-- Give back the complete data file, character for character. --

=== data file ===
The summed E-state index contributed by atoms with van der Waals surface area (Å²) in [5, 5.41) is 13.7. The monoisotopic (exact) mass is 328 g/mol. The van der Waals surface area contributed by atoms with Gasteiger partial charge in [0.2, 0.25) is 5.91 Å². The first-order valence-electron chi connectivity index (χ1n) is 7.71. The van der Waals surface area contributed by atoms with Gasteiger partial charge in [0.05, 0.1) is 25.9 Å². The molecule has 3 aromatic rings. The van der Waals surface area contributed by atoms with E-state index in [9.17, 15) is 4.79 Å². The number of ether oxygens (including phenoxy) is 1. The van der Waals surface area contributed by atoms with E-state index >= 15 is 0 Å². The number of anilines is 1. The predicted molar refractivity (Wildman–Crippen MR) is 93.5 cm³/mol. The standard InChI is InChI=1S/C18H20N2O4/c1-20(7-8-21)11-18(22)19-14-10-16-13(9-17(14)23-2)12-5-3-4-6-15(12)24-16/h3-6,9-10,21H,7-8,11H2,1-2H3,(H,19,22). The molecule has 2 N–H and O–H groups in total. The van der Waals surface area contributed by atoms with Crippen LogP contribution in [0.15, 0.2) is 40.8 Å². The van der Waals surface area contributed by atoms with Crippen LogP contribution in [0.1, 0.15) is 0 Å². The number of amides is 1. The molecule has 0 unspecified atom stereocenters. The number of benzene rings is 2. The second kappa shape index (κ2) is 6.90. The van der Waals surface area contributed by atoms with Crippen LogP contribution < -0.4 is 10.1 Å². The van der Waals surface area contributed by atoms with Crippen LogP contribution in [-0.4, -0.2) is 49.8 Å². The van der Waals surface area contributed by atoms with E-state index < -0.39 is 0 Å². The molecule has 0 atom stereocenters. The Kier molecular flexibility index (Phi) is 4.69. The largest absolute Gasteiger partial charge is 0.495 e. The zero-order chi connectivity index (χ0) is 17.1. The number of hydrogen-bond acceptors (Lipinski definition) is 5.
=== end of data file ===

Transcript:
The summed E-state index contributed by atoms with van der Waals surface area (Å²) in [5, 5.41) is 13.7. The monoisotopic (exact) mass is 328 g/mol. The van der Waals surface area contributed by atoms with Gasteiger partial charge in [0.2, 0.25) is 5.91 Å². The first-order valence-electron chi connectivity index (χ1n) is 7.71. The van der Waals surface area contributed by atoms with Gasteiger partial charge in [0.05, 0.1) is 25.9 Å². The molecule has 3 aromatic rings. The van der Waals surface area contributed by atoms with E-state index in [9.17, 15) is 4.79 Å². The number of ether oxygens (including phenoxy) is 1. The van der Waals surface area contributed by atoms with E-state index >= 15 is 0 Å². The number of anilines is 1. The predicted molar refractivity (Wildman–Crippen MR) is 93.5 cm³/mol. The standard InChI is InChI=1S/C18H20N2O4/c1-20(7-8-21)11-18(22)19-14-10-16-13(9-17(14)23-2)12-5-3-4-6-15(12)24-16/h3-6,9-10,21H,7-8,11H2,1-2H3,(H,19,22). The molecule has 2 N–H and O–H groups in total. The van der Waals surface area contributed by atoms with Crippen LogP contribution in [0.15, 0.2) is 40.8 Å². The van der Waals surface area contributed by atoms with Crippen LogP contribution in [0.1, 0.15) is 0 Å². The number of amides is 1. The molecule has 0 unspecified atom stereocenters. The number of benzene rings is 2. The second kappa shape index (κ2) is 6.90. The van der Waals surface area contributed by atoms with Crippen LogP contribution < -0.4 is 10.1 Å². The van der Waals surface area contributed by atoms with Crippen LogP contribution in [-0.4, -0.2) is 49.8 Å². The van der Waals surface area contributed by atoms with E-state index < -0.39 is 0 Å². The molecule has 0 atom stereocenters. The Kier molecular flexibility index (Phi) is 4.69. The largest absolute Gasteiger partial charge is 0.495 e. The zero-order chi connectivity index (χ0) is 17.1. The number of hydrogen-bond acceptors (Lipinski definition) is 5.